HomeOur ScientistsScott M. Sternson

Our Scientists

Scott M. Sternson, PhD
Janelia Group Leader / 2006–Present

Scientific Discipline

Chemical Biology, Neuroscience

Host Institution

Janelia Research Campus

Current Position

Dr. Sternson is a group leader at the Janelia Research Campus.

Current Research

Scott Sternson is reverse engineering the mouse brain in order to understand how neural circuits control innate behaviors. He combines synthetic chemistry with genetics to deliver molecular switches to small groups of neurons in mice. By "flipping" these switches with chemicals or light, he maps neural circuitsand measures the contribution of neurons to innate behaviors such as feeding.


Scott Sternson is, quite literally, a born chemist. Both of his parents are chemists, and some of his earliest memories are of being in the lab. He was drawn to the logic of the periodic table early on, recognizing its power to predict the…

Scott Sternson is, quite literally, a born chemist. Both of his parents are chemists, and some of his earliest memories are of being in the lab. He was drawn to the logic of the periodic table early on, recognizing its power to predict the properties and reactivity of molecules.

Sternson earned an undergraduate degree in chemistry at Bowdoin College, then set out to apply the power of chemistry to biological questions. The Harvard University lab of HHMI investigator Stuart Schreiber was a hotbed for the relatively new science of chemical biology, and it seemed like a good place to start. As a PhD student in Schreiber's lab, Sternson synthesized thousands of molecules and studied how they altered biological pathways. He succeeded in creating a chemical that could interfere with the ability of yeast—a popular organism for laboratory study—to sense the amount of glucose in its environment. "It turned out to be a nice story and we published it," Sternson said, "but I was a little disappointed that there was no next step that would be relevant for human health."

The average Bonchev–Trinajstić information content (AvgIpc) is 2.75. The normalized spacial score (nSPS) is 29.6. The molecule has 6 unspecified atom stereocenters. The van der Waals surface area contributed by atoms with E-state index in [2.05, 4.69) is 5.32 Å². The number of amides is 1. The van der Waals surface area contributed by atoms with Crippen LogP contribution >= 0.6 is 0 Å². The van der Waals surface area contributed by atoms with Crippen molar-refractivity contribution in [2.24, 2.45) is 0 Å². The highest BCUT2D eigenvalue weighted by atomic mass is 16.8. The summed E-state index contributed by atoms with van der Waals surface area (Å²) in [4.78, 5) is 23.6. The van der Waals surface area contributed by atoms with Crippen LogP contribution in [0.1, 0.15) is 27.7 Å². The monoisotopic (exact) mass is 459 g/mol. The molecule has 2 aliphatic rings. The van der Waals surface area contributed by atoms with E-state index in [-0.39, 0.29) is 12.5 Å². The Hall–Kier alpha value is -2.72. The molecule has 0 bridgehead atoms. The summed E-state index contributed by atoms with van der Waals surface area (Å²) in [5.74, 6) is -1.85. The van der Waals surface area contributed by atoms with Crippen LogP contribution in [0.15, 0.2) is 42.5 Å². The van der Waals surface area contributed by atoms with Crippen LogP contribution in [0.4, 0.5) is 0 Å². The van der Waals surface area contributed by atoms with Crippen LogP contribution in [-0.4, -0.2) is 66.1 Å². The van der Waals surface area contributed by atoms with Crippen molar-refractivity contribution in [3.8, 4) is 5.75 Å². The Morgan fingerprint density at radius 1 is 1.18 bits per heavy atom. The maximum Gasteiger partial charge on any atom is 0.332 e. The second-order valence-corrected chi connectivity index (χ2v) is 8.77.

Eager to pursue research that had a more direct connection to human biology, Sternson considered a variety of fields after completing his PhD. "Coming from chemistry it really was not apparent how big biology was. But once I got to Stuart's lab," he said, "I realized that biology was extremely broad and, if I wanted to work on a problem that was ultimately relevant to human health, I would need to focus further." What intrigued him most, he decided, was the puzzle of how neurons control the complex range of behaviors exhibited by humans and animals.

But for a synthetic chemist this meant starting at the beginning: an introductory neuroscience course at nearby Harvard Medical School. That class equipped Sternson with the language and basic concepts he needed to explore the world of neurobiology on his own, through reading and discussions with other scientists. The next step was to unite his interest in neuroscience with the work he had done in Schreiber's lab—and again, he found a perfect fit.

His work on the glucose-sensing pathway had opened his eyes to the tremendous amount of genetic resources that even a relatively simple organism like yeast devotes to balancing its energy intake. "Once I started thinking about that, I got really interested, because the process is so fundamental to life," he said. Thinking about how higher organisms deal with the same problem led Sternson to the lab of HHMI investigator Jeffrey Friedman at the Rockefeller University.

When Sternson came calling, Friedman's lab was busy studying a hormone called leptin—an important regulator of food intake and energy expenditure—that Jeff Friedman discovered in 1994. Sternson soon learned that leptin exerts its effects in the brain, and he became interested in the neural circuits that leptin acts on to regulate feeding.

Sternson was new to biology, but he dove right into postdoctoral research in the Friedman lab. "So in the lab, I learned molecular genetics and mouse physiology from Jeff. And I learned neuroscience through a combination of courses at the Marine Biological Laboratory in Woods Hole, Massachusetts, and by spending time in the lab of HHMI investigator Karel Svoboda [now a Janelia lab head] at Cold Spring Harbor."

He combined what he learned in Friedman's lab with technology developed in Schreiber's lab to begin to tease apart how leptin influences feeding behavior by acting on groups of neurons in the brain. The challenge, he says, is being able to manipulate neurons rapidly. "Most techniques for perturbing neuron function involve genetic methods, which operate on a timescale of days to weeks to months—whereas neuron activity occurs on the timescale of milliseconds to seconds," he explained.